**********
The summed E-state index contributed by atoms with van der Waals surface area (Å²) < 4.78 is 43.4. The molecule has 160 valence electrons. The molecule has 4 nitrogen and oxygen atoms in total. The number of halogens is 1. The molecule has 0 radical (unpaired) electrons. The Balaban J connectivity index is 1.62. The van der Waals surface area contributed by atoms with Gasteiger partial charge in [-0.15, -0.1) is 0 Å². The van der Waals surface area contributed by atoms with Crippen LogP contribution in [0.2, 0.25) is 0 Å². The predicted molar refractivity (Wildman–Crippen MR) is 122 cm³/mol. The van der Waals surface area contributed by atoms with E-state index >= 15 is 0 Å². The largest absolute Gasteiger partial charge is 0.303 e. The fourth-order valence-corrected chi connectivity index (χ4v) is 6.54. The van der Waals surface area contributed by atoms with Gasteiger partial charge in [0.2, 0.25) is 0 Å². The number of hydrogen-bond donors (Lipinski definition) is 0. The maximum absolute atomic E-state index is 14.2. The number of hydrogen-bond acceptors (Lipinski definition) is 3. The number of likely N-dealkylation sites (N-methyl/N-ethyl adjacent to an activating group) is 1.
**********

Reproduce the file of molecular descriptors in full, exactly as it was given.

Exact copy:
The summed E-state index contributed by atoms with van der Waals surface area (Å²) < 4.78 is 43.4. The molecule has 160 valence electrons. The molecule has 4 nitrogen and oxygen atoms in total. The number of halogens is 1. The molecule has 0 radical (unpaired) electrons. The Balaban J connectivity index is 1.62. The van der Waals surface area contributed by atoms with Gasteiger partial charge in [-0.15, -0.1) is 0 Å². The van der Waals surface area contributed by atoms with Crippen LogP contribution in [0.2, 0.25) is 0 Å². The predicted molar refractivity (Wildman–Crippen MR) is 122 cm³/mol. The van der Waals surface area contributed by atoms with E-state index >= 15 is 0 Å². The largest absolute Gasteiger partial charge is 0.303 e. The fourth-order valence-corrected chi connectivity index (χ4v) is 6.54. The van der Waals surface area contributed by atoms with Gasteiger partial charge in [0.2, 0.25) is 0 Å². The number of hydrogen-bond donors (Lipinski definition) is 0. The maximum absolute atomic E-state index is 14.2. The number of hydrogen-bond acceptors (Lipinski definition) is 3. The number of likely N-dealkylation sites (N-methyl/N-ethyl adjacent to an activating group) is 1.